Bill Laswell may be best-known as a bassist and producer, but some of his best work of recent years has been on the mixing desk, doing epic, album-length “mix translations” of artists such as Bob Marley, Miles Davis and Carlos Santana. His latest venture in this field is “Shy Angels,” a reconstruction of the entire “Madman of God” album by Iranian avant-garde diva Sussan Deyhim. Laswell’s in heavy dub mode here, placing Deyhim’s undulating vocal renditions of Sufi poems over suspended spaces, minimal grooves and bass as heavy as absinthe. Like all good dub mixers, he takes away as much as he adds: Tabla, frame drum, cello, tar, electric piano and a host of more abstract sounds drop in and out with ruthless precision. At once “real” and virtual, “Shy Angels” embraces the tensions between live recordings of actual “songs” and studio (de)composition.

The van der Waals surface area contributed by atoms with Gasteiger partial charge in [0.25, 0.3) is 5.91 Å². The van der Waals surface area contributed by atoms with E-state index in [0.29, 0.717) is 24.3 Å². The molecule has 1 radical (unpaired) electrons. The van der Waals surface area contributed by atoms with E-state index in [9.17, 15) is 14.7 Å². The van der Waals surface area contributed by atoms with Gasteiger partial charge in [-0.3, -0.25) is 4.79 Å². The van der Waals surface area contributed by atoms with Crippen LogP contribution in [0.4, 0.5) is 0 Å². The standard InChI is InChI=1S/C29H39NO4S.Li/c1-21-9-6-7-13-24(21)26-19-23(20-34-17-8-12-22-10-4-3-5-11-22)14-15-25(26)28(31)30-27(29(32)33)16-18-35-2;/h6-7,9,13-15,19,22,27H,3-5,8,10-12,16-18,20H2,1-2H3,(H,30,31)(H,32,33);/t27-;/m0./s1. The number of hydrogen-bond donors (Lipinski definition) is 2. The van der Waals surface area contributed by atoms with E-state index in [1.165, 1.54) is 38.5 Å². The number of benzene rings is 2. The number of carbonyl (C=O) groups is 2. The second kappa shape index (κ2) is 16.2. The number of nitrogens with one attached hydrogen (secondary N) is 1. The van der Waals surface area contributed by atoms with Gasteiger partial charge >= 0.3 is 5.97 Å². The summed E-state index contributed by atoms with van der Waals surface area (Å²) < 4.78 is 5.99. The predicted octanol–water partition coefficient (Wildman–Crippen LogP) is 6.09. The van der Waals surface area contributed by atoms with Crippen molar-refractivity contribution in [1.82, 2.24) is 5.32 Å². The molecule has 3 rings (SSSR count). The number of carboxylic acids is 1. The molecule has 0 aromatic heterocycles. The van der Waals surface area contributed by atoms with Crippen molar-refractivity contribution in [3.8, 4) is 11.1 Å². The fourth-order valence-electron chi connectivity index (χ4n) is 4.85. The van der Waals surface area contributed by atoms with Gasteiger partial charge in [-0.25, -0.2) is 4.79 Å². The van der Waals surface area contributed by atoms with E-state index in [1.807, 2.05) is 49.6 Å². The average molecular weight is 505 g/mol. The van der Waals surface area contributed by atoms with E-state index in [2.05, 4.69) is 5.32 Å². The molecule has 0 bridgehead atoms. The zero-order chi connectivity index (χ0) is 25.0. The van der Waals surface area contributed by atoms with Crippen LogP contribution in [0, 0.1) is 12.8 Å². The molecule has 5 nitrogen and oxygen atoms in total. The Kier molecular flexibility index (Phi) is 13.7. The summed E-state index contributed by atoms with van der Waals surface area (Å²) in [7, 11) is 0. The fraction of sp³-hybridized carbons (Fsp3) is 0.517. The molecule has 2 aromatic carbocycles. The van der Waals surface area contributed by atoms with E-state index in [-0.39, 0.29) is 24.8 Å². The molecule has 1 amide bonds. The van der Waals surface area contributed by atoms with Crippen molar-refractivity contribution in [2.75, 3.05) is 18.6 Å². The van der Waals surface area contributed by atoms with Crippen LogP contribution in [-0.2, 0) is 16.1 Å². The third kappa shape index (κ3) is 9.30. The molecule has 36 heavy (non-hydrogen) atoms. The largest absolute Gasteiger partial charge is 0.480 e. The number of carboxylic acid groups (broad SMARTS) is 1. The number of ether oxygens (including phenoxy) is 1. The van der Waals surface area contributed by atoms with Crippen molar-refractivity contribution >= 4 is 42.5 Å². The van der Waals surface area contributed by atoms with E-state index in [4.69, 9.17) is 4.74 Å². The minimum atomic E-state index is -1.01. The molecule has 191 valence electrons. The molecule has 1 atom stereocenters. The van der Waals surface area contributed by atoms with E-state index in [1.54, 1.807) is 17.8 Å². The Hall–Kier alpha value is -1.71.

Another of Laswell’s strengths is to serve as a catalyst who creates intriguing spaces in which diverse musicians coalesce. Released on Laswell’s own Meta label, “Spiritual Beauty” is a compilation of music based on the idea of an “imaginal Orient,” described in Hakim Bey’s liner notes as “nostalgia for some time/place that is present but unobtainable; sadness of separation.”

Unable to view this article?

This could be due to a conflict with your ad-blocking or security software.

Please add japantimes.co.jp and piano.io to your list of allowed sites.

If this does not resolve the issue or you are unable to add the domains to your allowlist, please see out this support page.

We humbly apologize for the inconvenience.

In a time of both misinformation and too much information, quality journalism is more crucial than ever.
By subscribing, you can help us get the story right.